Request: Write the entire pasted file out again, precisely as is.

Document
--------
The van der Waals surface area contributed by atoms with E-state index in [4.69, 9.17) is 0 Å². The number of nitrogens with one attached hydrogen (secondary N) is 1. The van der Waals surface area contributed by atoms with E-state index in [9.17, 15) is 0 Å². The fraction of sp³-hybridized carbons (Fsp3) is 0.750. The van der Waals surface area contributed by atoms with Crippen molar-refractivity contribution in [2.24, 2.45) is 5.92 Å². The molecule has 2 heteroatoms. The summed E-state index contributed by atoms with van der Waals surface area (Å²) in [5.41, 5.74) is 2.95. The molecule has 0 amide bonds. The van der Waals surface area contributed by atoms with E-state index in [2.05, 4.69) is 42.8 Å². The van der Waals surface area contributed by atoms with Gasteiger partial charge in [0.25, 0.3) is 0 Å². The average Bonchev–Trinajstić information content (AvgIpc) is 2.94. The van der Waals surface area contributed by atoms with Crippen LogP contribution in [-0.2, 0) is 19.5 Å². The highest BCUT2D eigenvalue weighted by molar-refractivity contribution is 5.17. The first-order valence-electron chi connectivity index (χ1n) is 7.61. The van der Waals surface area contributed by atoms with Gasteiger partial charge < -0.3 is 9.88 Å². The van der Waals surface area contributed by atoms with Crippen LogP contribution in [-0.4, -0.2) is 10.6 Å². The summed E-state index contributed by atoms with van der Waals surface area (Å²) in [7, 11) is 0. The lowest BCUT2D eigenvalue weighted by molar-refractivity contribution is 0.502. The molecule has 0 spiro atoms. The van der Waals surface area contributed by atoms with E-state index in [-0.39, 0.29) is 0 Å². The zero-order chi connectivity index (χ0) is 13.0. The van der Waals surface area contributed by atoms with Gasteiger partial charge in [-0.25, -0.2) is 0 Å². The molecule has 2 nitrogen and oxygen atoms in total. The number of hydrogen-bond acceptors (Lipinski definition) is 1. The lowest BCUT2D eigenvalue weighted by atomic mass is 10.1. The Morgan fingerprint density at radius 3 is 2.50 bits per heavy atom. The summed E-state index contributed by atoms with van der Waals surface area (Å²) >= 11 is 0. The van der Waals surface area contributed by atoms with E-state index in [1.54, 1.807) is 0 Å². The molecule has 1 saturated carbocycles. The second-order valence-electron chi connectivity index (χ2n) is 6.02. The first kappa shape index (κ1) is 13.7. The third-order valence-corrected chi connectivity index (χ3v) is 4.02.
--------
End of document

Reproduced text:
The van der Waals surface area contributed by atoms with E-state index in [4.69, 9.17) is 0 Å². The number of nitrogens with one attached hydrogen (secondary N) is 1. The van der Waals surface area contributed by atoms with E-state index in [9.17, 15) is 0 Å². The fraction of sp³-hybridized carbons (Fsp3) is 0.750. The van der Waals surface area contributed by atoms with Crippen molar-refractivity contribution in [2.24, 2.45) is 5.92 Å². The molecule has 2 heteroatoms. The summed E-state index contributed by atoms with van der Waals surface area (Å²) in [5.41, 5.74) is 2.95. The molecule has 0 amide bonds. The van der Waals surface area contributed by atoms with E-state index in [2.05, 4.69) is 42.8 Å². The van der Waals surface area contributed by atoms with Gasteiger partial charge in [0.25, 0.3) is 0 Å². The average Bonchev–Trinajstić information content (AvgIpc) is 2.94. The van der Waals surface area contributed by atoms with Crippen LogP contribution in [-0.2, 0) is 19.5 Å². The highest BCUT2D eigenvalue weighted by molar-refractivity contribution is 5.17. The first-order valence-electron chi connectivity index (χ1n) is 7.61. The van der Waals surface area contributed by atoms with Gasteiger partial charge < -0.3 is 9.88 Å². The van der Waals surface area contributed by atoms with Crippen LogP contribution in [-0.4, -0.2) is 10.6 Å². The summed E-state index contributed by atoms with van der Waals surface area (Å²) in [7, 11) is 0. The lowest BCUT2D eigenvalue weighted by molar-refractivity contribution is 0.502. The molecule has 0 spiro atoms. The van der Waals surface area contributed by atoms with E-state index in [-0.39, 0.29) is 0 Å². The zero-order chi connectivity index (χ0) is 13.0. The van der Waals surface area contributed by atoms with Gasteiger partial charge in [-0.25, -0.2) is 0 Å². The molecule has 2 nitrogen and oxygen atoms in total. The number of hydrogen-bond acceptors (Lipinski definition) is 1. The lowest BCUT2D eigenvalue weighted by atomic mass is 10.1. The Morgan fingerprint density at radius 3 is 2.50 bits per heavy atom. The summed E-state index contributed by atoms with van der Waals surface area (Å²) >= 11 is 0. The van der Waals surface area contributed by atoms with E-state index in [1.54, 1.807) is 0 Å². The molecule has 1 saturated carbocycles. The second-order valence-electron chi connectivity index (χ2n) is 6.02. The first kappa shape index (κ1) is 13.7. The third-order valence-corrected chi connectivity index (χ3v) is 4.02.